Young voters say the older generation's outdated fears about socialism are tainting their views on Sanders's polices for equal access to housing, health care and education. (Evan Vucci/The Associated Press)

"But I feel like this fear of repeating 1972 is going to make us repeat 1980, or 1984, or 1988, or 2000, or 2004, or 2016. All these other times when the 'pragmatic choice' completely failed. It's not 1972 anymore."

Carter was also without insurance until he got elected in 2017. 

He'd had a workplace accident — he was electrocuted by 240 volts by what he says was a misplaced line.

When he was ready to return to work, he said ,he was laid off. Now, Carter has insurance as a state lawmaker, under a private plan.

He says it's still not as good as the best insurance he ever had — the public program provided to him when he was a U.S. Marine. 

"I know what's possible," he said. "I know the quality of care people can get."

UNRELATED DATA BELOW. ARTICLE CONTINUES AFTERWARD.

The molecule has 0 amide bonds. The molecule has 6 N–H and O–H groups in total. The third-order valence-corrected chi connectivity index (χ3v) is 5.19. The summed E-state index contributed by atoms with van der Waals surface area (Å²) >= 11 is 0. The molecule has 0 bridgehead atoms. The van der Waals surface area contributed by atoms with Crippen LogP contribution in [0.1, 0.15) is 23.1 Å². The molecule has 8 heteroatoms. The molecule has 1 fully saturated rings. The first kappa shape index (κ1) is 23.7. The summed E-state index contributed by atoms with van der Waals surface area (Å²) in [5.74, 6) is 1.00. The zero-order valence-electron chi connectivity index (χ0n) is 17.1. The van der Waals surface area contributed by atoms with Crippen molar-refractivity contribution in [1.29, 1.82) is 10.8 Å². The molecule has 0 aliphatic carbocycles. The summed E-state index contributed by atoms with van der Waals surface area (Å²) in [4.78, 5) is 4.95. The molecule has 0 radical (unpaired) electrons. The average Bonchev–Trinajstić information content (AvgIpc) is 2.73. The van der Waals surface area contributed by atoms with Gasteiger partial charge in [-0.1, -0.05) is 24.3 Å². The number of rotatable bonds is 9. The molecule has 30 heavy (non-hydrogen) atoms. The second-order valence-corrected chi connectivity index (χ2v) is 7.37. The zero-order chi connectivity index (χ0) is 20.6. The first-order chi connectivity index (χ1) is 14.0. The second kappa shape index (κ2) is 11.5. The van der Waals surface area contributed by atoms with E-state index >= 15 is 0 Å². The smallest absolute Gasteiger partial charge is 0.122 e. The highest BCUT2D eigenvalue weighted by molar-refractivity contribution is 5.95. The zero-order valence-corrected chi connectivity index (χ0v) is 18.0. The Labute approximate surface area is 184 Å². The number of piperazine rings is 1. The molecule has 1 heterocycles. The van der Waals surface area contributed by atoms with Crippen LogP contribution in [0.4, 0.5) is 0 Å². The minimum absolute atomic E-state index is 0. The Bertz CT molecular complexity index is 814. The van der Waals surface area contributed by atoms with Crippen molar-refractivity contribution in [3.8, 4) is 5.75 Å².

Biden, Sanders agree on a lot — just not Medicare

So, what is Biden offering?

He's also promising major health reforms — just not quite as big as Sanders's. The front-runner's plan would allow people to opt into Medicare if they want it. 

Advocates of Biden's approach say it has a better chance of getting passed in Congress, with less disruption to the swath of the U.S. economy involved in health insurance.

One researcher tracking U.S. public opinion said older Democrats aren't really that polarized on the candidates: he said they actually like both Sanders and Biden.

But he finds a pretty noticeable difference on Medicare for All.

Robert Griffin researches American public opinion at the Democracy Fund's Voter Study Group, which is tracking nearly 11,500 American voters. 

He said 72 per cent of younger Democrats, age 18 to 29, support Medicare for All (it's 57 per cent of that age bracket among party supporters of all stripes).

He said 52 per cent of Democrats who are over 65 support universal Medicare (and just 33 per cent of seniors of all partisan stripes).

And that kind of gap in attitudes has made all the difference in the race to pick the Trump's challenger.

About the Author

Alexander Panetta is a Washington-based correspondent for CBC News who has covered American politics and Canada-U.S. issues since 2013. He previously worked in Ottawa, Quebec City and internationally, reporting on politics, conflict, disaster and the Montreal Expos.